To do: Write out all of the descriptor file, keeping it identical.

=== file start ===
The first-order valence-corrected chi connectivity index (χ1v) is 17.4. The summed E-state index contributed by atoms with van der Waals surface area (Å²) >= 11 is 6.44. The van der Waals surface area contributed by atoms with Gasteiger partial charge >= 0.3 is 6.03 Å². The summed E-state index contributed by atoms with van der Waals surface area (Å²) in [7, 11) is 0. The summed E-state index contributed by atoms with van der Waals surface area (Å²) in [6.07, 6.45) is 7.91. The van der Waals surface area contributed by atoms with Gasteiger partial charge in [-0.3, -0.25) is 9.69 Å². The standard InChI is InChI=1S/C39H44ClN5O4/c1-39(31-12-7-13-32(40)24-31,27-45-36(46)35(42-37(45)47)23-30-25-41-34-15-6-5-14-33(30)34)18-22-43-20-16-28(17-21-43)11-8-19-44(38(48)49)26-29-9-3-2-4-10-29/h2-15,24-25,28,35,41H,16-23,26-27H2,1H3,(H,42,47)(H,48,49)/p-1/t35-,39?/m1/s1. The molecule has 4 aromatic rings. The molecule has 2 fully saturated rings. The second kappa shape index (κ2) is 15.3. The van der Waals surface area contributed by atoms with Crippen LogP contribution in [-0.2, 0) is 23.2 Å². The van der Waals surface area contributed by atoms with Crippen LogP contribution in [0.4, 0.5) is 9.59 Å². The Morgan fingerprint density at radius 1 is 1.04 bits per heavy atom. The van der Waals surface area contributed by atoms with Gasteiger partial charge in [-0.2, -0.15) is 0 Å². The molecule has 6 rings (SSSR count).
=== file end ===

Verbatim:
The first-order valence-corrected chi connectivity index (χ1v) is 17.4. The summed E-state index contributed by atoms with van der Waals surface area (Å²) >= 11 is 6.44. The van der Waals surface area contributed by atoms with Gasteiger partial charge >= 0.3 is 6.03 Å². The summed E-state index contributed by atoms with van der Waals surface area (Å²) in [7, 11) is 0. The summed E-state index contributed by atoms with van der Waals surface area (Å²) in [6.07, 6.45) is 7.91. The van der Waals surface area contributed by atoms with Gasteiger partial charge in [-0.3, -0.25) is 9.69 Å². The standard InChI is InChI=1S/C39H44ClN5O4/c1-39(31-12-7-13-32(40)24-31,27-45-36(46)35(42-37(45)47)23-30-25-41-34-15-6-5-14-33(30)34)18-22-43-20-16-28(17-21-43)11-8-19-44(38(48)49)26-29-9-3-2-4-10-29/h2-15,24-25,28,35,41H,16-23,26-27H2,1H3,(H,42,47)(H,48,49)/p-1/t35-,39?/m1/s1. The molecule has 4 aromatic rings. The molecule has 2 fully saturated rings. The second kappa shape index (κ2) is 15.3. The van der Waals surface area contributed by atoms with Crippen LogP contribution in [-0.2, 0) is 23.2 Å². The van der Waals surface area contributed by atoms with Crippen LogP contribution in [0.4, 0.5) is 9.59 Å². The Morgan fingerprint density at radius 1 is 1.04 bits per heavy atom. The van der Waals surface area contributed by atoms with Gasteiger partial charge in [-0.2, -0.15) is 0 Å². The molecule has 6 rings (SSSR count).